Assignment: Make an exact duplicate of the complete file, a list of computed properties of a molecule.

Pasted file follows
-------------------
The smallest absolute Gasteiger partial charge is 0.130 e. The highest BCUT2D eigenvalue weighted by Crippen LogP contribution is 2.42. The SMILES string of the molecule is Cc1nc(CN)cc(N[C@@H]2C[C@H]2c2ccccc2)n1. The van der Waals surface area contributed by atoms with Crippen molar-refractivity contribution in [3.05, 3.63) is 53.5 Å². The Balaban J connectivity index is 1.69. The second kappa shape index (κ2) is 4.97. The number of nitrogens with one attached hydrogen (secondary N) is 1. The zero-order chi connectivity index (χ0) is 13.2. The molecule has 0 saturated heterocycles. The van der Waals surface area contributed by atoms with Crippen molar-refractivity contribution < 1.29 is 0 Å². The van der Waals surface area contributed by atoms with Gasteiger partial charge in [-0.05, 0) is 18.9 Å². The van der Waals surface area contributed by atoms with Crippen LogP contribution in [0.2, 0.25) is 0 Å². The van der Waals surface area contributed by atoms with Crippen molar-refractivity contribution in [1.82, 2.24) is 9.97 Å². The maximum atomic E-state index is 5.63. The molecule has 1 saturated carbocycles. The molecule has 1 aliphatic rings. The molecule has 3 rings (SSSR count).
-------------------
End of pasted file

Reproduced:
The smallest absolute Gasteiger partial charge is 0.130 e. The highest BCUT2D eigenvalue weighted by Crippen LogP contribution is 2.42. The SMILES string of the molecule is Cc1nc(CN)cc(N[C@@H]2C[C@H]2c2ccccc2)n1. The van der Waals surface area contributed by atoms with Crippen molar-refractivity contribution in [3.05, 3.63) is 53.5 Å². The Balaban J connectivity index is 1.69. The second kappa shape index (κ2) is 4.97. The number of nitrogens with one attached hydrogen (secondary N) is 1. The zero-order chi connectivity index (χ0) is 13.2. The molecule has 0 saturated heterocycles. The van der Waals surface area contributed by atoms with Crippen molar-refractivity contribution < 1.29 is 0 Å². The van der Waals surface area contributed by atoms with Gasteiger partial charge in [-0.05, 0) is 18.9 Å². The van der Waals surface area contributed by atoms with Crippen LogP contribution in [0.2, 0.25) is 0 Å². The van der Waals surface area contributed by atoms with Crippen molar-refractivity contribution in [1.82, 2.24) is 9.97 Å². The maximum atomic E-state index is 5.63. The molecule has 1 saturated carbocycles. The molecule has 1 aliphatic rings. The molecule has 3 rings (SSSR count).